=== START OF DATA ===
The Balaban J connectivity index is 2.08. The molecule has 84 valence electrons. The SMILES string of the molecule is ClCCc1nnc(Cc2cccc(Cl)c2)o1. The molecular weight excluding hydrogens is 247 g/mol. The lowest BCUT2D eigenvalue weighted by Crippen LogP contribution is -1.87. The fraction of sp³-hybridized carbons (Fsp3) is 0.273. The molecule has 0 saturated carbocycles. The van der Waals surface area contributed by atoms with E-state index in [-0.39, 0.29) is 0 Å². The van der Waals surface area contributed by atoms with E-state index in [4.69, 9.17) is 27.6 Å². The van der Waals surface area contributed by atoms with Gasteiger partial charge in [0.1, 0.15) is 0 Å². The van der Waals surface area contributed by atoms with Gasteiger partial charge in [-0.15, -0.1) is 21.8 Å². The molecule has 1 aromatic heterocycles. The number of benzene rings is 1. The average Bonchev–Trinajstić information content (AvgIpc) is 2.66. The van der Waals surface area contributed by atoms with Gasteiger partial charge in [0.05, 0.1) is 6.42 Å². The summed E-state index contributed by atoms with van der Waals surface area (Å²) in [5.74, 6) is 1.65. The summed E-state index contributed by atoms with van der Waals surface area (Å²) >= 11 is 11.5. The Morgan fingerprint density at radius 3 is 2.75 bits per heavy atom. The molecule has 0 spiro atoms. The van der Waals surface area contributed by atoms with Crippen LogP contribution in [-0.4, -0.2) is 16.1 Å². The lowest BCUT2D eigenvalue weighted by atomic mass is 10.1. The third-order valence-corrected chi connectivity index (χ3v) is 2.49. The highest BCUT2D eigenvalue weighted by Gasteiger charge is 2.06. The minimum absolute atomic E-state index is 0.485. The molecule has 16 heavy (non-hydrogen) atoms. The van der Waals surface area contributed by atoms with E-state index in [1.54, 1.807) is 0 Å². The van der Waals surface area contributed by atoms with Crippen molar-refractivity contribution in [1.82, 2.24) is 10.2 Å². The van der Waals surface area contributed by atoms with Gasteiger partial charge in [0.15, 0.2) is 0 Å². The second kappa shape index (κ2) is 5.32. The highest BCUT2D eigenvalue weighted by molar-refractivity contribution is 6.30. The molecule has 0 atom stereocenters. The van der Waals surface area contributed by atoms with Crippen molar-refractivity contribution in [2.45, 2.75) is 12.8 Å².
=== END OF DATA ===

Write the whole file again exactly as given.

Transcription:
The Balaban J connectivity index is 2.08. The molecule has 84 valence electrons. The SMILES string of the molecule is ClCCc1nnc(Cc2cccc(Cl)c2)o1. The molecular weight excluding hydrogens is 247 g/mol. The lowest BCUT2D eigenvalue weighted by Crippen LogP contribution is -1.87. The fraction of sp³-hybridized carbons (Fsp3) is 0.273. The molecule has 0 saturated carbocycles. The van der Waals surface area contributed by atoms with E-state index in [-0.39, 0.29) is 0 Å². The van der Waals surface area contributed by atoms with E-state index in [4.69, 9.17) is 27.6 Å². The van der Waals surface area contributed by atoms with Gasteiger partial charge in [0.1, 0.15) is 0 Å². The van der Waals surface area contributed by atoms with Gasteiger partial charge in [-0.15, -0.1) is 21.8 Å². The molecule has 1 aromatic heterocycles. The number of benzene rings is 1. The average Bonchev–Trinajstić information content (AvgIpc) is 2.66. The van der Waals surface area contributed by atoms with Gasteiger partial charge in [0.05, 0.1) is 6.42 Å². The summed E-state index contributed by atoms with van der Waals surface area (Å²) in [5.74, 6) is 1.65. The summed E-state index contributed by atoms with van der Waals surface area (Å²) >= 11 is 11.5. The Morgan fingerprint density at radius 3 is 2.75 bits per heavy atom. The molecule has 0 spiro atoms. The van der Waals surface area contributed by atoms with Crippen LogP contribution in [-0.4, -0.2) is 16.1 Å². The lowest BCUT2D eigenvalue weighted by atomic mass is 10.1. The third-order valence-corrected chi connectivity index (χ3v) is 2.49. The highest BCUT2D eigenvalue weighted by Gasteiger charge is 2.06. The minimum absolute atomic E-state index is 0.485. The molecule has 16 heavy (non-hydrogen) atoms. The van der Waals surface area contributed by atoms with E-state index in [1.54, 1.807) is 0 Å². The van der Waals surface area contributed by atoms with Crippen molar-refractivity contribution in [1.82, 2.24) is 10.2 Å². The van der Waals surface area contributed by atoms with Gasteiger partial charge in [0.15, 0.2) is 0 Å². The second kappa shape index (κ2) is 5.32. The highest BCUT2D eigenvalue weighted by molar-refractivity contribution is 6.30. The molecule has 0 atom stereocenters. The van der Waals surface area contributed by atoms with Crippen molar-refractivity contribution in [2.45, 2.75) is 12.8 Å².